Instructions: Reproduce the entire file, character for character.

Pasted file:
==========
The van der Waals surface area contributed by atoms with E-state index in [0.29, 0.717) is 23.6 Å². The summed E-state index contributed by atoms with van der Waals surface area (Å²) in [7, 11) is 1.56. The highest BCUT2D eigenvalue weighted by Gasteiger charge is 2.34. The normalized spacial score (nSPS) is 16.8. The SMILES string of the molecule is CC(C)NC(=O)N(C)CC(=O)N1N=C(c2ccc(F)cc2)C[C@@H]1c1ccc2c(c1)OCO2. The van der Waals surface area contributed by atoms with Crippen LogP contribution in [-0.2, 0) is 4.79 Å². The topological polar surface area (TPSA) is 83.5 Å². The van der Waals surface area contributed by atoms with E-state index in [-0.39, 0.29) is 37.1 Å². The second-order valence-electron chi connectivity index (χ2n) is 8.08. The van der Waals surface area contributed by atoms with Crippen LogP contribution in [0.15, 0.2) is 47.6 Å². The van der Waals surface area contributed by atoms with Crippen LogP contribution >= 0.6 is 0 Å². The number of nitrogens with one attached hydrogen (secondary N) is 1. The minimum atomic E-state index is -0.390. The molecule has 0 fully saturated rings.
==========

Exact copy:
The van der Waals surface area contributed by atoms with E-state index in [0.29, 0.717) is 23.6 Å². The summed E-state index contributed by atoms with van der Waals surface area (Å²) in [7, 11) is 1.56. The highest BCUT2D eigenvalue weighted by Gasteiger charge is 2.34. The normalized spacial score (nSPS) is 16.8. The SMILES string of the molecule is CC(C)NC(=O)N(C)CC(=O)N1N=C(c2ccc(F)cc2)C[C@@H]1c1ccc2c(c1)OCO2. The van der Waals surface area contributed by atoms with Crippen LogP contribution in [-0.2, 0) is 4.79 Å². The topological polar surface area (TPSA) is 83.5 Å². The van der Waals surface area contributed by atoms with E-state index in [-0.39, 0.29) is 37.1 Å². The second-order valence-electron chi connectivity index (χ2n) is 8.08. The van der Waals surface area contributed by atoms with Crippen LogP contribution in [0.15, 0.2) is 47.6 Å². The van der Waals surface area contributed by atoms with Crippen LogP contribution >= 0.6 is 0 Å². The number of nitrogens with one attached hydrogen (secondary N) is 1. The minimum atomic E-state index is -0.390. The molecule has 0 fully saturated rings.